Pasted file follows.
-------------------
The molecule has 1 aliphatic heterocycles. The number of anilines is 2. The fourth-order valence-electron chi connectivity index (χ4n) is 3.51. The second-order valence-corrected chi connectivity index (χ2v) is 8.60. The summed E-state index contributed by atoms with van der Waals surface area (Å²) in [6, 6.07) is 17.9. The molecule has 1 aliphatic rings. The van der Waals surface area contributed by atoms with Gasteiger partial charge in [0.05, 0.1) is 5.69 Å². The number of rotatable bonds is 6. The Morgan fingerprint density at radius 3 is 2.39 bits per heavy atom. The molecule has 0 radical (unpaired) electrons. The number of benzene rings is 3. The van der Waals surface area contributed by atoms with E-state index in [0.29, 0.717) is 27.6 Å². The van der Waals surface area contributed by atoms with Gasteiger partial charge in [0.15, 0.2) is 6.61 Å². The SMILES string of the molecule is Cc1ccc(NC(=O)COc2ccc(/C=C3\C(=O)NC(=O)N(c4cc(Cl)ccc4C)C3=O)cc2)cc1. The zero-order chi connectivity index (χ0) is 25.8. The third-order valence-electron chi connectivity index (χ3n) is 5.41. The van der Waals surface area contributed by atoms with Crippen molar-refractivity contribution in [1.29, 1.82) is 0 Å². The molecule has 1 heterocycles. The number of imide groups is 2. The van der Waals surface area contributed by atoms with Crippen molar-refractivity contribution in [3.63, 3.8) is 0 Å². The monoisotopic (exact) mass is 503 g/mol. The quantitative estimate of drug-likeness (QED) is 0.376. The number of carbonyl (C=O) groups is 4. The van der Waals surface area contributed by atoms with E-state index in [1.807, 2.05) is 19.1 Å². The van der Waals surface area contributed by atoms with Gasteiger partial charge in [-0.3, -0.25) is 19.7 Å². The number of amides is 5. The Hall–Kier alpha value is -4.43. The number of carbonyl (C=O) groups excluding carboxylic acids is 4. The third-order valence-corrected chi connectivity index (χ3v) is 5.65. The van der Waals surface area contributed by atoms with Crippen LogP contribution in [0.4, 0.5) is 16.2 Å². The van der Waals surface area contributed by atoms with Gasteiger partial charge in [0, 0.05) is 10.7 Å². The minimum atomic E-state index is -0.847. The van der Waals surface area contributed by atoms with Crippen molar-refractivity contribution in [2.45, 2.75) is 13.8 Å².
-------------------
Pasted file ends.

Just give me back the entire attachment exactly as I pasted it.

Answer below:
The molecule has 1 aliphatic heterocycles. The number of anilines is 2. The fourth-order valence-electron chi connectivity index (χ4n) is 3.51. The second-order valence-corrected chi connectivity index (χ2v) is 8.60. The summed E-state index contributed by atoms with van der Waals surface area (Å²) in [6, 6.07) is 17.9. The molecule has 1 aliphatic rings. The van der Waals surface area contributed by atoms with Gasteiger partial charge in [0.05, 0.1) is 5.69 Å². The number of rotatable bonds is 6. The Morgan fingerprint density at radius 3 is 2.39 bits per heavy atom. The molecule has 0 radical (unpaired) electrons. The number of benzene rings is 3. The van der Waals surface area contributed by atoms with E-state index in [0.29, 0.717) is 27.6 Å². The van der Waals surface area contributed by atoms with Gasteiger partial charge in [0.15, 0.2) is 6.61 Å². The SMILES string of the molecule is Cc1ccc(NC(=O)COc2ccc(/C=C3\C(=O)NC(=O)N(c4cc(Cl)ccc4C)C3=O)cc2)cc1. The zero-order chi connectivity index (χ0) is 25.8. The third-order valence-electron chi connectivity index (χ3n) is 5.41. The van der Waals surface area contributed by atoms with Crippen molar-refractivity contribution in [1.29, 1.82) is 0 Å². The molecule has 1 heterocycles. The number of imide groups is 2. The van der Waals surface area contributed by atoms with Crippen molar-refractivity contribution in [3.63, 3.8) is 0 Å². The monoisotopic (exact) mass is 503 g/mol. The quantitative estimate of drug-likeness (QED) is 0.376. The number of carbonyl (C=O) groups is 4. The van der Waals surface area contributed by atoms with E-state index in [1.807, 2.05) is 19.1 Å². The van der Waals surface area contributed by atoms with Gasteiger partial charge in [-0.3, -0.25) is 19.7 Å². The number of amides is 5. The Hall–Kier alpha value is -4.43. The number of carbonyl (C=O) groups excluding carboxylic acids is 4. The third-order valence-corrected chi connectivity index (χ3v) is 5.65. The van der Waals surface area contributed by atoms with Crippen LogP contribution in [0.4, 0.5) is 16.2 Å². The van der Waals surface area contributed by atoms with Gasteiger partial charge in [0, 0.05) is 10.7 Å². The minimum atomic E-state index is -0.847. The van der Waals surface area contributed by atoms with Crippen molar-refractivity contribution in [2.45, 2.75) is 13.8 Å².